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Capital games






DECEMBER 14, 2008

The last time the Redskins came to Cincinnati for real, the first George Bush was president, the only Joe Gibbs was in his first term as coach, Barack Obama was at Harvard, and Jim Zorn was at Boise State.

Now 17 years later the Bengals and Redskins are reelin' in the years and stowing away the time in last place in their division as the Bengals face a defense ranked in this week's top 10 for the ninth time in 14 games.

But with the 7-6 'Skins sliding and the 1-11-1 Bengals flailing, the roundtable rates this one a tight matchup as Washington's struggling offense grapples with Portisgate on the road against a Cincinnati offense mired in a historic morass.

"The Redskins have been beat up on offense. They just haven't scored any points the last month," says The Guru, a former top football executive in the NFL. "Cincinnati has a shot at home."

The Redskins have scored just 53 points in their last five games in losing four of them. But the Bengals have offered just a stunning 29 in their four games since a 21-19 win over Jacksonville. The difference is supposed to be the Washington defense that is ranked fifth in the NFL.

"The Redskins do everything they can to stop the run and they play it real simple. They've only got about two defenses. It's one-on-one football and they play it really well and aggressively," says the Eye, an NFL scout familiar with personnel in both conferences. "The Bengals will have a chance to make some plays because of the one-on-one nature, but they can't make any mistakes against them."

C Eric Ghiaciuc vs. Redskins MLB London Fletcher



Still, 17 of the Bengals' 82 rushing yards last week came from quarterback Ryan Fitzpatrick.

Since Benson went for 4.3 yards per rush against Jacksonville for his 104 yards, he's chopped out 151 yards on 2.3 per carry. Benson doesn't make a lot of people miss, but he's also not getting much help. The inconsistency against the Colts was striking. Seven times Benson ran for five yards or more and four times his next carry was for two yards or less.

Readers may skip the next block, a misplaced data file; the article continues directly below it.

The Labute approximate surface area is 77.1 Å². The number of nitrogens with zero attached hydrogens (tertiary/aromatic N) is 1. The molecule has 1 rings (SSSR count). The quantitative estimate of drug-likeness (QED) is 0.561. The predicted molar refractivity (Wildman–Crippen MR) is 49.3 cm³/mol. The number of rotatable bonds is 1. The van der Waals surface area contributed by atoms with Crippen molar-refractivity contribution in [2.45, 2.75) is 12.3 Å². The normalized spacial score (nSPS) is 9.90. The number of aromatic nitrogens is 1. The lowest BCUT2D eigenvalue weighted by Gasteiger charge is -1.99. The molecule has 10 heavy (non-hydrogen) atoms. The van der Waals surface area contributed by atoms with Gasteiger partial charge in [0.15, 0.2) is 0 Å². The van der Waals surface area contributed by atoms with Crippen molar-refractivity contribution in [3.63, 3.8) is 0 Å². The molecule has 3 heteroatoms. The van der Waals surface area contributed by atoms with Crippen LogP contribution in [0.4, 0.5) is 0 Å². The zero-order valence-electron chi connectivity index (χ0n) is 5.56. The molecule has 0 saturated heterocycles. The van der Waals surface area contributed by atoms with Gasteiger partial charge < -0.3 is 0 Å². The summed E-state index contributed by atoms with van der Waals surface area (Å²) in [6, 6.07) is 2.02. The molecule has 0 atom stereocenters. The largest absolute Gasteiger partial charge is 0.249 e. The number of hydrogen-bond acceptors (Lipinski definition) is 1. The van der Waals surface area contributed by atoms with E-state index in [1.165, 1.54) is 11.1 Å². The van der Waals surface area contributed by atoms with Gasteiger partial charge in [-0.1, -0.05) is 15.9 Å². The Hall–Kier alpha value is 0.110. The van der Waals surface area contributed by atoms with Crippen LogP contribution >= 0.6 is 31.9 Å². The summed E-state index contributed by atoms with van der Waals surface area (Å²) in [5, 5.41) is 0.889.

"They certainly haven't played as a unit nearly as well as people thought they were going to do when the season began," The Guru says.

"This is a good matchup for Chad and Chris Henry," The Eye says. "Their strength is running past man coverage and not trying to find the seams in zones. Teams take their shots downfield. You have to because you can't run it."

"The Bengals have to play defense like Washington does," The Eye says. "He's very good at making people miss. You have to get to the ball. You have to surround him with a lot of guys. You've got to gang tackle."

The Redskins don't use a lot of double tight end formations, so they like to pound Portis behind the 6-3, 280-pound Sellers. Jeanty is giving up 35 pounds and he's hobbled by a painful foot injury, but this is his kind of matchup. A downhill deal where he takes advantage of his physicality in the box.

Heyer, a second-year player, is a natural left tackle but he's only made one start there this year and that was six weeks ago. The Bengals, with just four sacks in the last four games and eight in the last seven, have to get something going.

"The Redskins live off play-action to Portis and throwing deep," The Guru says. "Campbell has a very good arm. He can throw it, and they will go deep. I think their lack of receivers after the first two hurts them."

"I see him do it every week on special teams," Simmons says. "He makes most of his plays on want-to and desire."

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